A Family Tuk-Tuk Ride

A Family Tuk-Tuk Ride

“Can we please ask a local for dinner recommendations for once?”

All through our three-week family holiday in Sri Lanka, I’ve been insisting to my parents and three younger siblings that we should be ‘immersing ourselves’ in the local culture and trying things we wouldn’t at home. Usually, they just roll their eyes and tell me I should try immersing myself on my own, then.

I’ve successfully worn my mum down this time though, and she relents.

“Where do you like to eat dinner?” we ask a woman working at a little beachside café.

She shows us a vague location on Google Maps, and shortly after, armed with a pretty poor idea of where we’re going, the six of us step into two brightly-coloured tuk-tuks. My Mum, sister and I are in one; my Dad, brother and other sister are in the other. We show the drivers our blue dot on the map, and speed off into the traffic, narrowly avoiding a huge public bus with its horn blaring.

I glance across at my mum and know she is already doubting my idea.

Along the dark highway we zoom. The light coming from passing vehicles and storefronts becomes thinner as we leave Hiriketiya further behind. Mum looks anxious and tentatively asks the driver to slow down. He doesn’t understand her, so she repeats it again. He flashes us a big grin and cranks the lever. Now we move even faster. I can just make out my mother’s anxious eyes in the dim light above the seats.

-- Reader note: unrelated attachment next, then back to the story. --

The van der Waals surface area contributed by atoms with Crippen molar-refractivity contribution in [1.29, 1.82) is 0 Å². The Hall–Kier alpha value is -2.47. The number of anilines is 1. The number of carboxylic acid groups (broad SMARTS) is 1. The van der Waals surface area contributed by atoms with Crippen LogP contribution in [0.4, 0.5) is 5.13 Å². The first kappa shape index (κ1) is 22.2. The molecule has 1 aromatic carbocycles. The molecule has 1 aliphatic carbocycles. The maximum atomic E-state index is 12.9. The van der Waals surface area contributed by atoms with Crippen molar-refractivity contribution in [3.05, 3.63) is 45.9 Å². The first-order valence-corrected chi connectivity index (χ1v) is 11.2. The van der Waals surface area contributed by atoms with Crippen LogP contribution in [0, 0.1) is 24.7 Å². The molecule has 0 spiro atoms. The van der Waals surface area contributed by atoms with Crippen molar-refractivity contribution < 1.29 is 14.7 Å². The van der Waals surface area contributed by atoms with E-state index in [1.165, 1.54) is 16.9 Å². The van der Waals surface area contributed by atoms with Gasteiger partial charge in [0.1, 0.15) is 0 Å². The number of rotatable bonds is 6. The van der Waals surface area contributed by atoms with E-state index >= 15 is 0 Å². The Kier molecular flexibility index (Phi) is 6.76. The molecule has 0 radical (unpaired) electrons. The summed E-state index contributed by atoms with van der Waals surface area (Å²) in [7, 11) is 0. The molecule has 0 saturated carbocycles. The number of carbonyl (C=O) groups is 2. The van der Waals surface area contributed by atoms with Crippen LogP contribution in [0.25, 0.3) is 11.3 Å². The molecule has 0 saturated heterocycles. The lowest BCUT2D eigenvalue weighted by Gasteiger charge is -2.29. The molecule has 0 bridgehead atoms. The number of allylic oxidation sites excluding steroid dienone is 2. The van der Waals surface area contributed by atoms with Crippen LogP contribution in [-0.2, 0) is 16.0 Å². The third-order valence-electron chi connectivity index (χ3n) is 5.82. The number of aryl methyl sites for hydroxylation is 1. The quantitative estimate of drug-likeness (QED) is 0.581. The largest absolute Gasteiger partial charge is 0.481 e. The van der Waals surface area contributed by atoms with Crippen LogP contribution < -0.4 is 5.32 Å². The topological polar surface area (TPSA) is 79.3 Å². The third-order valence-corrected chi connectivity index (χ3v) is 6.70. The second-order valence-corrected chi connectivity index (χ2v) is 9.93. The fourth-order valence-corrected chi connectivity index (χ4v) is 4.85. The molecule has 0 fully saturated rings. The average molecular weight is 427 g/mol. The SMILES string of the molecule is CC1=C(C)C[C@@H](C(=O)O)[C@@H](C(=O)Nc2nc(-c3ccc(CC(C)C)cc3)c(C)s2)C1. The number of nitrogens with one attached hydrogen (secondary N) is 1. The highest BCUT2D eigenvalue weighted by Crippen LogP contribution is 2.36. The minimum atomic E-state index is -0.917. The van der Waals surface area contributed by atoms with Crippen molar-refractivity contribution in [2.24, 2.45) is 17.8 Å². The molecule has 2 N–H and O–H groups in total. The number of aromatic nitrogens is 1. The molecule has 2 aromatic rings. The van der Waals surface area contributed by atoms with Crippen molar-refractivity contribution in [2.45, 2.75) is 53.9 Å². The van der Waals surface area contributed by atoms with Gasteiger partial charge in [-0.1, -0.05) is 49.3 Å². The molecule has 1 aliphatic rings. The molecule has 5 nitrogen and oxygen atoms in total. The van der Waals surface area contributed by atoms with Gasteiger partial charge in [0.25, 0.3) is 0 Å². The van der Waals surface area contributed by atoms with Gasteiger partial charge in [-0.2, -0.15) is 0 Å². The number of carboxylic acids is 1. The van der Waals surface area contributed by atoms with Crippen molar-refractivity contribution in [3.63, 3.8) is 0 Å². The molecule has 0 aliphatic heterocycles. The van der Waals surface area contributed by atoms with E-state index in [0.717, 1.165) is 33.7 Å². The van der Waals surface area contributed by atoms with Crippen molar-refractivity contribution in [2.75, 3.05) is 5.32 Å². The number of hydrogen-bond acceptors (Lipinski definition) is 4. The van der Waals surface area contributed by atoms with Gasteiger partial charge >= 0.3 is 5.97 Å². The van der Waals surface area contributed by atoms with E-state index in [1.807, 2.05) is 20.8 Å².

“Oh! He thought we said speed up! Haha!” I joke lightly, hoping to ease her worry. I don’t think it’s working. My sister hasn’t said a word since we left.

“Excuse me, can you please slow down? Slow down?”

He thankfully understands this time, but it doesn’t change the fact that we’re headed towards Dickwella. We tell him we’re going in the wrong direction, and he nods and turns. Now, we’re driving past empty Buddhist temples and old men in dhotis herding goats along dusty footpaths.

Mum asks the driver to pull over. I can hear the panic rising in her voice. He again doesn’t hear or understand her. Mum probably thinks we’re about to be kidnapped by the unsuspecting man, or that we’ll have to be scraped off the highway before he gets the opportunity. I am less suspicious thanks to prior travel experience, but even I’m starting to have doubts. My sister’s face is as terse as my Mum’s.

Well, Zoe. Now it’s time to show off that traveller’s confidence you’ve been alluding to all holiday!

“Excuse me, can you please pull over? We’re not going the right way. It shouldn’t be this far. Pull over?”

My mum joins in, and we soon find ourselves parked on one of those same dusty footpaths. In the dark. Great. I’m still trying not to make assumptions, but now I wish I’d insisted on splitting up the boys between tuk-tuks. I feel too vulnerable right now.

Eventually, the other tuk-tuk arrives and we somehow clarify the way to the restaurant. It takes another 20 minutes, but soon we are pulling up to a tall, white block-like building with a ray of gold light streaming out the door. We hop out and motion to the drivers in a sort of See? It was right here and smile. Realisation creeps into their faces and they laugh. We laugh too.

Inside a restaurant held together by acid-yellow walls and bleary lighting, with a golden loveseat in one corner draped in streams of broken flowers, we sit down to eat. As we spin the lazy susan piled with plates of delicious hot kottu roti, I notice the colour hasn’t quite returned to my Mum’s face. She grips our hands tightly, turns her chin down and glances anxiously around at us like a goldfish in a bowl.

She later tells me that, in that moment, she just felt grateful we were all alive. I finally realise I might’ve pushed too far.

The same drivers take us home, this time without a hitch.

Cover by Lawrence Makoona 

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